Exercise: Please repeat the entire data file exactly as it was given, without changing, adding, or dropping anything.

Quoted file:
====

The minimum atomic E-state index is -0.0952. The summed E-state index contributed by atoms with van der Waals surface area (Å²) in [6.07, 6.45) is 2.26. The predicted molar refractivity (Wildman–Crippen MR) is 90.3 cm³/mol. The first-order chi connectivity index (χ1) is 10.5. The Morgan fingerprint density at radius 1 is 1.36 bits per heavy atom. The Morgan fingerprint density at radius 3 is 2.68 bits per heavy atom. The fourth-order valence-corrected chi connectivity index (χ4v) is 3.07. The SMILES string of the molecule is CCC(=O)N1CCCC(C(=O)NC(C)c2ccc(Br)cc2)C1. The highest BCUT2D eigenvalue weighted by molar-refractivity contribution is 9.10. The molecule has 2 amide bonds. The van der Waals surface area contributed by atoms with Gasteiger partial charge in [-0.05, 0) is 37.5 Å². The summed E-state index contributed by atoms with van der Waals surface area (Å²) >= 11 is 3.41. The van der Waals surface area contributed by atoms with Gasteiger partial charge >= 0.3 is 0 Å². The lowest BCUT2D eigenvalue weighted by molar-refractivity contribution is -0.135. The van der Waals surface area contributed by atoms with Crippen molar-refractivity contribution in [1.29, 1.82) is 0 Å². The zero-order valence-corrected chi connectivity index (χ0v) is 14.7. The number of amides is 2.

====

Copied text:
The minimum atomic E-state index is -0.0952. The summed E-state index contributed by atoms with van der Waals surface area (Å²) in [6.07, 6.45) is 2.26. The predicted molar refractivity (Wildman–Crippen MR) is 90.3 cm³/mol. The first-order chi connectivity index (χ1) is 10.5. The Morgan fingerprint density at radius 1 is 1.36 bits per heavy atom. The Morgan fingerprint density at radius 3 is 2.68 bits per heavy atom. The fourth-order valence-corrected chi connectivity index (χ4v) is 3.07. The SMILES string of the molecule is CCC(=O)N1CCCC(C(=O)NC(C)c2ccc(Br)cc2)C1. The highest BCUT2D eigenvalue weighted by molar-refractivity contribution is 9.10. The molecule has 2 amide bonds. The van der Waals surface area contributed by atoms with Gasteiger partial charge in [-0.05, 0) is 37.5 Å². The summed E-state index contributed by atoms with van der Waals surface area (Å²) >= 11 is 3.41. The van der Waals surface area contributed by atoms with Gasteiger partial charge >= 0.3 is 0 Å². The lowest BCUT2D eigenvalue weighted by molar-refractivity contribution is -0.135. The van der Waals surface area contributed by atoms with Crippen molar-refractivity contribution in [1.29, 1.82) is 0 Å². The zero-order valence-corrected chi connectivity index (χ0v) is 14.7. The number of amides is 2.